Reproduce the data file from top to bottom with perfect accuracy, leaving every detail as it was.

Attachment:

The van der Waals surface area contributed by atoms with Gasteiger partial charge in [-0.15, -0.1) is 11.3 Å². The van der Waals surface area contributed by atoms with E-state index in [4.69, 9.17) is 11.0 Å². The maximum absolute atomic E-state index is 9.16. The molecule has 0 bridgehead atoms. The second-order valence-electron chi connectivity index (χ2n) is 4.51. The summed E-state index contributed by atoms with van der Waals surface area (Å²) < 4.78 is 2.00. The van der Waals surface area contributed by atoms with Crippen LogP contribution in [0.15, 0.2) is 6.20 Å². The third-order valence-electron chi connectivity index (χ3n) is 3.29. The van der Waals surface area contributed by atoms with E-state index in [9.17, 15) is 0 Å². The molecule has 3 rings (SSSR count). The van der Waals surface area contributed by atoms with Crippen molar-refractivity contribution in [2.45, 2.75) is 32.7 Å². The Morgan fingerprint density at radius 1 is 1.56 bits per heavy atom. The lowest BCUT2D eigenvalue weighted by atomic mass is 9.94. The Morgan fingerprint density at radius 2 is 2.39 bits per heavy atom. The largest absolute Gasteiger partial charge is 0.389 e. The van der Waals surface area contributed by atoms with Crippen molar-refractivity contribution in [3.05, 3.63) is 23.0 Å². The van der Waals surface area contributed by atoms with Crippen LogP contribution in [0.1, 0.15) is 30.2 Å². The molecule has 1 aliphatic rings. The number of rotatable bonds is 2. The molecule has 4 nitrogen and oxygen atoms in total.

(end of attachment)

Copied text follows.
The van der Waals surface area contributed by atoms with Gasteiger partial charge in [-0.15, -0.1) is 11.3 Å². The van der Waals surface area contributed by atoms with E-state index in [4.69, 9.17) is 11.0 Å². The maximum absolute atomic E-state index is 9.16. The molecule has 0 bridgehead atoms. The second-order valence-electron chi connectivity index (χ2n) is 4.51. The summed E-state index contributed by atoms with van der Waals surface area (Å²) < 4.78 is 2.00. The van der Waals surface area contributed by atoms with Crippen LogP contribution in [0.15, 0.2) is 6.20 Å². The third-order valence-electron chi connectivity index (χ3n) is 3.29. The van der Waals surface area contributed by atoms with E-state index in [9.17, 15) is 0 Å². The molecule has 3 rings (SSSR count). The van der Waals surface area contributed by atoms with Crippen molar-refractivity contribution in [2.45, 2.75) is 32.7 Å². The Morgan fingerprint density at radius 1 is 1.56 bits per heavy atom. The lowest BCUT2D eigenvalue weighted by atomic mass is 9.94. The Morgan fingerprint density at radius 2 is 2.39 bits per heavy atom. The largest absolute Gasteiger partial charge is 0.389 e. The van der Waals surface area contributed by atoms with Crippen molar-refractivity contribution in [3.05, 3.63) is 23.0 Å². The van der Waals surface area contributed by atoms with Crippen LogP contribution in [0.1, 0.15) is 30.2 Å². The molecule has 1 aliphatic rings. The number of rotatable bonds is 2. The molecule has 4 nitrogen and oxygen atoms in total.